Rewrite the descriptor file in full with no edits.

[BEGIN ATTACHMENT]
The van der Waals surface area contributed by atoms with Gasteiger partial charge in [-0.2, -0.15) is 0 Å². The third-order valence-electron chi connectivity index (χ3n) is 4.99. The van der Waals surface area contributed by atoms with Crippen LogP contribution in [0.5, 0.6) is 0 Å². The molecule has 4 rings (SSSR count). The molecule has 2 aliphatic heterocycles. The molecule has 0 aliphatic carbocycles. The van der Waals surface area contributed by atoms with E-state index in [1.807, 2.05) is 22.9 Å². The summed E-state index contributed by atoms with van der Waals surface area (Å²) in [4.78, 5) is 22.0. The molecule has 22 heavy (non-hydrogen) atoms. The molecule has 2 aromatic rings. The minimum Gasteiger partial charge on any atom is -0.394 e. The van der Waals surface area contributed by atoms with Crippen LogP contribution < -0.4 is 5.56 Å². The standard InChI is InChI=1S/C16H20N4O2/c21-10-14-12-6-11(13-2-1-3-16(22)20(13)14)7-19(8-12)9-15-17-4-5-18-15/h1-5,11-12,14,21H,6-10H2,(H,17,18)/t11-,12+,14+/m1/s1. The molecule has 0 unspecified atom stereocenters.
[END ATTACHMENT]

The van der Waals surface area contributed by atoms with Gasteiger partial charge in [-0.2, -0.15) is 0 Å². The third-order valence-electron chi connectivity index (χ3n) is 4.99. The van der Waals surface area contributed by atoms with Crippen LogP contribution in [0.5, 0.6) is 0 Å². The molecule has 4 rings (SSSR count). The molecule has 2 aliphatic heterocycles. The molecule has 0 aliphatic carbocycles. The van der Waals surface area contributed by atoms with E-state index in [1.807, 2.05) is 22.9 Å². The summed E-state index contributed by atoms with van der Waals surface area (Å²) in [4.78, 5) is 22.0. The molecule has 22 heavy (non-hydrogen) atoms. The molecule has 2 aromatic rings. The minimum Gasteiger partial charge on any atom is -0.394 e. The van der Waals surface area contributed by atoms with Crippen LogP contribution < -0.4 is 5.56 Å². The standard InChI is InChI=1S/C16H20N4O2/c21-10-14-12-6-11(13-2-1-3-16(22)20(13)14)7-19(8-12)9-15-17-4-5-18-15/h1-5,11-12,14,21H,6-10H2,(H,17,18)/t11-,12+,14+/m1/s1. The molecule has 0 unspecified atom stereocenters.